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Sometime last year in one of my WhatsApp chat groups, we were discussing healthy living and the refined sugar issue came up. By this time I, like many others, had been coming up with different ways around it: using brown sugar, switching to honey, squeezing lime and lemon for tea, and even taking our cereals without any sweeteners whatsoever. In the course of our discussion, a lady mentioned jaggery made from sugar cane too (and less commonly, date palm and coconut sap). None of us had ever heard of it, but since she runs a healthy living support business, we all listened. She told us that jaggery, which we could get from “any Indian shop”,  is a healthy alternative to white sugar, which we all know is bad for us, because in the refining process, the sugar cane is stripped of all the natural nutrients and minerals it comes with, leaving us with an end product that: 1. Depresses your immune system. 2. Contributes to diabetes. 3. Affects your body PH. 4. Increases risk of obesity in adults and children. 5. Uses up your B-vitamins, magnesium and calcium in its digestion- depleting instead of nourishing. Jaggery on the other hand is unrefined sugar gotten from pure concentrated sugar cane juice, without all the processing that leaves us with empty calories. Jaggery is made by boiling pure sugar cane juice until it solidifies. It is then pressed into blocks and sold. Its benefits are purportedly many, not least of which are: 1. It aids digestion and prevents constipation. 2. It is a good source of iron. 3. It cleanses the liver. 4. It alleviates premenstrual symptoms. 5. It boosts your immunity and helps prevent early ageing as it is loaded with antioxidants and minerals like selenium and zinc. Jaggery is still sugar at the end of the day, so moderation is key as always. However, it’s the best substitute for white sugar I have ever tried: tea, pap, oats, everything we use sugar for, jaggery proved great for as well. We even popped corn with it and my little boy loved it. Probably not everyone will like jaggery, but it’s one of those things you shouldn’t knock out without trying first. You may never touch refined sugar again.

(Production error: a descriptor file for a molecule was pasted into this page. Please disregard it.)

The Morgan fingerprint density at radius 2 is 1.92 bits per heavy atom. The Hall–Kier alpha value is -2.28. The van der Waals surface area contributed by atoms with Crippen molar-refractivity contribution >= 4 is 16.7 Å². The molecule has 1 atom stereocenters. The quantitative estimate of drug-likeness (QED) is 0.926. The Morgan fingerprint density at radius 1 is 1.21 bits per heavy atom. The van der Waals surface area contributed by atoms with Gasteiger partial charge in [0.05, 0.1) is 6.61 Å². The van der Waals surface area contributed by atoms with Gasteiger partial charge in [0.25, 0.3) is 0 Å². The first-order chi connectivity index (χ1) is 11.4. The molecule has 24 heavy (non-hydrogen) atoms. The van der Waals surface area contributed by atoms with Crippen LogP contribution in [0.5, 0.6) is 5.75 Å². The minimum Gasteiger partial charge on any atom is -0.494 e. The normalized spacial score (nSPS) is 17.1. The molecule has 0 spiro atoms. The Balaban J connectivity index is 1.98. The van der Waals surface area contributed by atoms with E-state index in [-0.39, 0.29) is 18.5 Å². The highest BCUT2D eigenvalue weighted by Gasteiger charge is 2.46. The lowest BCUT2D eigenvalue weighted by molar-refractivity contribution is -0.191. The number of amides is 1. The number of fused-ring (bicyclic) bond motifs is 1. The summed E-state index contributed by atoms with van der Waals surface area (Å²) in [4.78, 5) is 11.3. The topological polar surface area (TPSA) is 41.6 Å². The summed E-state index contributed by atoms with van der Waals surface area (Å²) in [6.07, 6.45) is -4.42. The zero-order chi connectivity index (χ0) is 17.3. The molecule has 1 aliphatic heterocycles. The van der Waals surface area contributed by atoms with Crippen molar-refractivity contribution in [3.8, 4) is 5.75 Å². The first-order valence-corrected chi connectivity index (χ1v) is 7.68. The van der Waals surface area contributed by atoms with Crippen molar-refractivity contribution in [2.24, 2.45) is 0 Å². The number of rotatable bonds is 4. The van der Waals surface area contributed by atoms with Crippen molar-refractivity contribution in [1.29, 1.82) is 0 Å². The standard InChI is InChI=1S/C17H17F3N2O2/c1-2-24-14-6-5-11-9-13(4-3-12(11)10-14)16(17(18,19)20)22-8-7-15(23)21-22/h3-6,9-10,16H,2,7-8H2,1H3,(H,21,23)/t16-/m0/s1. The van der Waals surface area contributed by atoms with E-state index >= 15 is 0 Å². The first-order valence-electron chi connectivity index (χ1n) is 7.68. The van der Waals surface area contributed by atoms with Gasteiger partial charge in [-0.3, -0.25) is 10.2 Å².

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This article was first published on 4th July 2017


Joy Ehonwa is an editor and a writer who is passionate about relationships and personal development. She runs Pinpoint Creatives, a proofreading, editing, transcription and ghostwriting service. Email: pinpointcreatives [at]

Comments (6)

6 thoughts on “Jaggery: A Substitute for Refined Sugar You Should Try”

  • Pee

    Awesome!Thanks for sharing

  • I’ll definitely be exploring this option, because my sweet tooth no be here.

  • Thank you for this post. Please where can I get jaggery in Nigeria. Am staying in portharcourt

  • Please where can l get the jaggery in large quautity,im in calabar?

  • Hi. Nice discussion. Just to let you know that jaggery (local brown sugar) production has been going on in many northern states of Nigeria. It is called Mazarkwaila in Hausa. It had been the sugar of first choice among the Hausa and related communities even before the introduction of white (refined, bleached) sugar.

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